What’s new with old drivers?

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Where’s my Uber?

A front page story in the Boston Globe (No longer in the driver’s seat; for elders, giving up the keys comes with a cost: giving up their freedom) is one that could have been written any time over the past 30 years or so. In fact, the same story has been written many times, which makes me wonder why the Globe bothered publishing it again now.

It’s a 29-paragraph article, and only in paragraphs 26 and 27 do we see any reference to ride share apps. Even then, it’s done dismissively:

These days, technology offers car-less seniors more options, freeing those who can pay for rides from depending on neighbors. Unlike past generations, seniors relinquishing licenses are a mouse click away from delivery or ride-sharing services.

But in remote settings, ride-sharing services can be harder to access, and family and friends often pick up the slack.

That really misses the point. The line about “those who can pay for rides” implies that Uber and Lyft are luxury services. Actually, for people who don’t drive that many miles –which is the population we’re talking about– taking a ride share service as needed will be a lot cheaper than owning a car, paying for insurance, maintenance, parking, etc. So almost by definition,  ride share services are affordable to seniors who would otherwise be driving.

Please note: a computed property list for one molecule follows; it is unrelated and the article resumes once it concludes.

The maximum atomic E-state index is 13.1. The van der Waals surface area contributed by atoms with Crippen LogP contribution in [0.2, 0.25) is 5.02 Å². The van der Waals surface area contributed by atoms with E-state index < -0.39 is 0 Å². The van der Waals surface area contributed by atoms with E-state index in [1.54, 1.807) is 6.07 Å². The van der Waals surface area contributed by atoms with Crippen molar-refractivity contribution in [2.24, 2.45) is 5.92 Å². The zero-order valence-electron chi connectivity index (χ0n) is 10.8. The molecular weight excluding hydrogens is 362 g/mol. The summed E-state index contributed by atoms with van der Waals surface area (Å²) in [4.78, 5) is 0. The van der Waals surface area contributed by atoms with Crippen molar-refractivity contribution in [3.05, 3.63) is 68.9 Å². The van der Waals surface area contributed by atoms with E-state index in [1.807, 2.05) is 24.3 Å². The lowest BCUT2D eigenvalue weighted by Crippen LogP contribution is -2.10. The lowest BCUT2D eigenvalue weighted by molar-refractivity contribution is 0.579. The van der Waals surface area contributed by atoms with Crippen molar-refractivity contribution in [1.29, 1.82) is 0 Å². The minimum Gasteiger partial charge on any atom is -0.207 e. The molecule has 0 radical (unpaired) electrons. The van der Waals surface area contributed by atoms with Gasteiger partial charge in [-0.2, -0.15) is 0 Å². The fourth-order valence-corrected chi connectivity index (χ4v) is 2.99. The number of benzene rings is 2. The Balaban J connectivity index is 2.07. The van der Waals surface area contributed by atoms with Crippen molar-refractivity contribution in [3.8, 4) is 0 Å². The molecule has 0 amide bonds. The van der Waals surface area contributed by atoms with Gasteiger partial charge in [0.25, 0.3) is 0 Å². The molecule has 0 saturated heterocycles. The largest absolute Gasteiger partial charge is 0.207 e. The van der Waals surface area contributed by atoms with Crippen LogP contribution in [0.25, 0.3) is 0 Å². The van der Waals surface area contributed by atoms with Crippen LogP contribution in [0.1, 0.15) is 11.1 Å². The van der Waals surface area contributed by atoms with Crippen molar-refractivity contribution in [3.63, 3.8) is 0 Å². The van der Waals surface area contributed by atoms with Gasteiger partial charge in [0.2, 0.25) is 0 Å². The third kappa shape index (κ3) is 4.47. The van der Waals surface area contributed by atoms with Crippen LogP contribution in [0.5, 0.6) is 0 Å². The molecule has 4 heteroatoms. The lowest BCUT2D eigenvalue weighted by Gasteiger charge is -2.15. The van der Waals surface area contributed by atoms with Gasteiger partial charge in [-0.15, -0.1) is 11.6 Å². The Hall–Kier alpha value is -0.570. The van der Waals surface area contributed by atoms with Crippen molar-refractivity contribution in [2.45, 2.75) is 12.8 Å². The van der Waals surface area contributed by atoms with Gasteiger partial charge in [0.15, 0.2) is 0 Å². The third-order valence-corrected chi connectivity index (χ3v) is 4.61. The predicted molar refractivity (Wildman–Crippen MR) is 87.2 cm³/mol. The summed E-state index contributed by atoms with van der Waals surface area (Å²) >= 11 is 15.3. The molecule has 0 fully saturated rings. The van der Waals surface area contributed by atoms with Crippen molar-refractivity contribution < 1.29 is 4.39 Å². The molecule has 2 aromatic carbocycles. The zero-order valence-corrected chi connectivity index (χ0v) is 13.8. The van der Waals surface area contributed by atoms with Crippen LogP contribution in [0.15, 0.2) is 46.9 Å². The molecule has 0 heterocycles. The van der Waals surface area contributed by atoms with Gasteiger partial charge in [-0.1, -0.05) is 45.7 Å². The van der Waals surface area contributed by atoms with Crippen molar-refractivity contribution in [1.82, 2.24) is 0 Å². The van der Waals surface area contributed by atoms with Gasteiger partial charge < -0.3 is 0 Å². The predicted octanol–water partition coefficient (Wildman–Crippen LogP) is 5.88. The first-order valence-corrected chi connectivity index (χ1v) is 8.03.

Uber and Lyft are all over the place (there are not that many “remote settings” in the Boston area). But sure, I guess that affects some people.

I’ve been impressed that even non-tech savvy people, like my 80+ year old relative are able to summon Uber and Lyft successfully.

Cars themselves are getting easier and safer for the elderly to drive. Fully autonomous vehicles are still a few years in the future, but plenty of modern cars have features like adaptive cruise control, automatic emergency braking, pedestrian detection, lane keeping assistance, and rear cross traffic warning that help older drivers compensate for declines in physical and mental capacity.

Those get no mention in the article.

It’s also worth pointing out that elderly drivers are not that big of a threat to the public. They drive fewer miles, wear seatbelts, and are generally mellow behind the wheel. Inevitably, some die. Part of the reason is that older people are more frail, and more likely to die in an accident that a younger person would survive.

By healthcare business consultant David E. Williams, president of Health Business Group.

 

 

February 25, 2020

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